by Grant Marshall
The parable of the great banquet is a familiar one, but have you ever noticed the context found in both passages.
Luke opens the text by placing a man with dropsy in the path of Jesus, as He is about to visit the leader of the Pharisees. Jesus is going for a meal. Luke the physician, before we even get to the main parable in Matthew, has already inserted within the story several human ailments.
Luke 14:1 One Shabbat Yeshua went to eat in the home of one of the leading P’rushim, and they were watching him closely. 2 In front of him was a man whose body was swollen with fluid. CJB
14 One Sabbath, when Jesus went to eat in the house of a prominent Pharisee, He was being carefully watched. 2 There in front of him was a man suffering from abnormal swelling of his body.NIV
14 Now it happened, as He went into the house of one of the rulers of the Pharisees, to eat bread on the Sabbath, that they watched Him closely. 2 And behold, there was a certain man before Him who had dropsy. NKJV
This part of the passage is key to the context, but first, let us look at the remaining references. Jesus brings attention to the attitude of those who show favour to the elite and more fortunate in society, and how believers must show humility when we are shown favour.
14: 12 Then He also said to him who invited Him, “When you give a dinner or a supper, do not ask your friends, your brothers, your relatives, nor rich neighbours, lest they also invite you back, and you be repaid. 13 But when you give a feast, invite the poor, the maimed, the lame, the blind. 14 And you will be blessed, because they cannot repay you; for you shall be repaid at the resurrection of the just.”NKJV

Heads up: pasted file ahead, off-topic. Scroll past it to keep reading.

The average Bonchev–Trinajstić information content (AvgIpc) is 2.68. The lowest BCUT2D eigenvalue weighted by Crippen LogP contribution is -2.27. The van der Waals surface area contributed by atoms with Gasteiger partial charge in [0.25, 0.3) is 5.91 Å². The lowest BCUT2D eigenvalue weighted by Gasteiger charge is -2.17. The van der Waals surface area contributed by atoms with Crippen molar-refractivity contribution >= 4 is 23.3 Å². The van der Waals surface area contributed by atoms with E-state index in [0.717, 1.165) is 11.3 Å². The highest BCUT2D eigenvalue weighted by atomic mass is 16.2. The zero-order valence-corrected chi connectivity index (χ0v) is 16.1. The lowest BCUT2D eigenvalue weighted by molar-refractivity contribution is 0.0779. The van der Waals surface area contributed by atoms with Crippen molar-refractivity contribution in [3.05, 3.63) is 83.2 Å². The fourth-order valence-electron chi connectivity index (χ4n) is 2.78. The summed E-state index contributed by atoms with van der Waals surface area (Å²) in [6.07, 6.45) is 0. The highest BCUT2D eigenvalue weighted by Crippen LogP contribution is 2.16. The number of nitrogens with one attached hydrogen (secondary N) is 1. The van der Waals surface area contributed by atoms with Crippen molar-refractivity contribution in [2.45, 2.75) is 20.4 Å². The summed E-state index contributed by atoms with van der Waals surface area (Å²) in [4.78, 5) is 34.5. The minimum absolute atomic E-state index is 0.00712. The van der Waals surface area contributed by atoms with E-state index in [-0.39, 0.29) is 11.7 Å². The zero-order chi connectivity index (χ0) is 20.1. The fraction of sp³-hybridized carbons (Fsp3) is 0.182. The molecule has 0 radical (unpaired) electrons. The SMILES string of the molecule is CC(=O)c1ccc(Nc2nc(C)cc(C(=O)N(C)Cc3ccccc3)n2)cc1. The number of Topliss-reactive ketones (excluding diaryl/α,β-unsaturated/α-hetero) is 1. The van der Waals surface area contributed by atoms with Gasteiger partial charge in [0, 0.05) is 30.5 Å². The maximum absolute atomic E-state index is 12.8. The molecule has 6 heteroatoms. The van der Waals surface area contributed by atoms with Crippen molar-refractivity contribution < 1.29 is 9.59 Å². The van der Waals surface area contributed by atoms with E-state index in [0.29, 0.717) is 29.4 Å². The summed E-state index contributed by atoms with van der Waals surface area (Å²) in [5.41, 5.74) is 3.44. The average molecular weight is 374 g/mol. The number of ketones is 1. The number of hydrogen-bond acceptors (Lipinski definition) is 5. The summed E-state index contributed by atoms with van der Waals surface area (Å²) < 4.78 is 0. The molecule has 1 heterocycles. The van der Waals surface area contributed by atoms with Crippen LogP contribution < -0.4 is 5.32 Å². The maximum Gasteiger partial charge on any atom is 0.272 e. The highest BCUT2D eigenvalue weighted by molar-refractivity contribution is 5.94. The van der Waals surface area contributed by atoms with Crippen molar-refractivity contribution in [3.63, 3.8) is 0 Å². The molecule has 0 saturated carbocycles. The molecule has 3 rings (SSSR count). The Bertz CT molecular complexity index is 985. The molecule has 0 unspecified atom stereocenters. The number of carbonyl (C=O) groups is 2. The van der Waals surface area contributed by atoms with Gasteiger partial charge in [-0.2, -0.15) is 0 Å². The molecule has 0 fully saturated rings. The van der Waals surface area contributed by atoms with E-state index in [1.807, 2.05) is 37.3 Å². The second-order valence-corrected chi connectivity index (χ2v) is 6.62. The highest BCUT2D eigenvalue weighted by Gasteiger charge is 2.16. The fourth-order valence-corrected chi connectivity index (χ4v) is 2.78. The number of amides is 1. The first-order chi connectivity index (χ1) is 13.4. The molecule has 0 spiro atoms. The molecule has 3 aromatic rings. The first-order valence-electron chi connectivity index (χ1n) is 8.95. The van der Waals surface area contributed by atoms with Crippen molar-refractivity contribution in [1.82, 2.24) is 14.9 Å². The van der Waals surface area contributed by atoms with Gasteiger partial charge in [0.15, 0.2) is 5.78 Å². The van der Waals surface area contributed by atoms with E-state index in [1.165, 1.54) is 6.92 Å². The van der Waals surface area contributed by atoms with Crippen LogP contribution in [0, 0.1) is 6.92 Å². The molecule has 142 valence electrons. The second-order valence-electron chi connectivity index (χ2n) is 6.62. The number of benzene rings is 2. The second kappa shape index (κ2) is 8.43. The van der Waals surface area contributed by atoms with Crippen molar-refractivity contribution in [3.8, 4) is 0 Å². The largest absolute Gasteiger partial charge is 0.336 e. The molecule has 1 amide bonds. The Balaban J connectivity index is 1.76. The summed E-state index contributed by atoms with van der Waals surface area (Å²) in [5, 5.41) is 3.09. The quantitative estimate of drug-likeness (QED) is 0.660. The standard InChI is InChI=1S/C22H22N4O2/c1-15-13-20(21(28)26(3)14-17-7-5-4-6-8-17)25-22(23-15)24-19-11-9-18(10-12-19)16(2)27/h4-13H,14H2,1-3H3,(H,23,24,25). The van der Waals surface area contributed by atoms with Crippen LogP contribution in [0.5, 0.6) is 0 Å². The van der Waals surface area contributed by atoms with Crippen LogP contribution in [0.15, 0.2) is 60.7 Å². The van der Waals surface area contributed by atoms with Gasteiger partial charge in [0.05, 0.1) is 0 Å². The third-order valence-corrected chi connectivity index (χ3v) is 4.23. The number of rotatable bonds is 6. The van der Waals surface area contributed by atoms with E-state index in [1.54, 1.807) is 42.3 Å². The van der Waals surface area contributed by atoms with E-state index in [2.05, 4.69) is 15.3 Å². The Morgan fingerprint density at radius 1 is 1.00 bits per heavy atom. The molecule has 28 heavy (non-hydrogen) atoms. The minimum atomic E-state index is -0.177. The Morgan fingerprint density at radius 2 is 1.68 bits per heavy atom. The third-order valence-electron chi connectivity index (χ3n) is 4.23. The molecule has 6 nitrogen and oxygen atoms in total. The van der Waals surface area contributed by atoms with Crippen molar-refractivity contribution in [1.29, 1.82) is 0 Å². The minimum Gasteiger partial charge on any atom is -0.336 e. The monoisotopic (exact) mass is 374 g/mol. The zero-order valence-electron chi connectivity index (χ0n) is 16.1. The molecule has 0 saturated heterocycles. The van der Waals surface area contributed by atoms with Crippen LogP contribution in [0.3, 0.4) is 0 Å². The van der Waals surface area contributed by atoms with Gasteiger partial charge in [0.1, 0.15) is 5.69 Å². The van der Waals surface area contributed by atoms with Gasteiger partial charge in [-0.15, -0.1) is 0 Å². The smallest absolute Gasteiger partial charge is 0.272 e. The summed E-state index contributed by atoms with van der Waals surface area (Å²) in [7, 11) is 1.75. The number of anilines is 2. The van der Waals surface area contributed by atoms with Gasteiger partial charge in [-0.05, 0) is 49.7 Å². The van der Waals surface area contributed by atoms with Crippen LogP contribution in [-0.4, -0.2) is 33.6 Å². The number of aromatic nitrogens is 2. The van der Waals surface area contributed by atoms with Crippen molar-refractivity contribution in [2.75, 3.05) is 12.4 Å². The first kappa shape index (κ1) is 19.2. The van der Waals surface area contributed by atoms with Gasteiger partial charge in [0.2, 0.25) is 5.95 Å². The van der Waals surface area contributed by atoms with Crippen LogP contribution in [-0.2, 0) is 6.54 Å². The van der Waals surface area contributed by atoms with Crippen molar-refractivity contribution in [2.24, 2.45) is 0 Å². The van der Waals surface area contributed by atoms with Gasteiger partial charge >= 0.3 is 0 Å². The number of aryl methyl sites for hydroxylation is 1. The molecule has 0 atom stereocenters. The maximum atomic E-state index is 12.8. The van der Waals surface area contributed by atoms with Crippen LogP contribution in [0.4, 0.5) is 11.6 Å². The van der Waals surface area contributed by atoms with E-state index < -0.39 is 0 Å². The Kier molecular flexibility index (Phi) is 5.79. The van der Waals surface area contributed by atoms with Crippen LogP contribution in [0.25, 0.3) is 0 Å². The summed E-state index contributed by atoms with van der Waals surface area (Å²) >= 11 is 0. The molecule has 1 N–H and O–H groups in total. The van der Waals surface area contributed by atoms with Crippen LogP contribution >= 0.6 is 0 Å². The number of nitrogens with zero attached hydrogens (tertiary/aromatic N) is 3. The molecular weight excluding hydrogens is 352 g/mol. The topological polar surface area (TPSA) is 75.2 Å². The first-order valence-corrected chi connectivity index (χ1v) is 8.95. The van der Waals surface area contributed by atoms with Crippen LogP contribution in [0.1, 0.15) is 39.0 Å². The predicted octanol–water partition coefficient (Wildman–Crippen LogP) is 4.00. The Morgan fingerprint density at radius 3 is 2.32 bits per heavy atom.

12 Yeshua also said to the one who had invited him, “When you give a lunch or a dinner, don’t invite your friends, brothers, relatives or rich neighbours; for they may well invite you in return, and that will be your repayment. 13 Instead, when you have a party, invite poor people, disfigured people, the crippled, the blind! CJB
In contrast, the focus in Matthew 22 is on the Kingdom. The previous parable of the vineyard owner bears some similarity in that very little respect is given to the owner of the vineyard and the authority of his servants. The result is that he puts the disrespectful tenants to a miserable death and hands the vineyard over to other tenants.
V40 “Therefore, when the owner of the vineyard comes, what will he do to those vinedressers?”
41 They said to Him, “He will destroy those wicked men miserably, and lease his vineyard to other vinedressers who will render to him the fruits in their seasons.”
42 Jesus said to them, “Have you never read in the Scriptures:
‘The stone which the builders rejected
Has become the chief cornerstone.
This was the Lord’s doing,
And it is marvellous in our eyes’?
43 “Therefore I say to you, the kingdom of God will be taken from you and given to a nation bearing the fruits of it.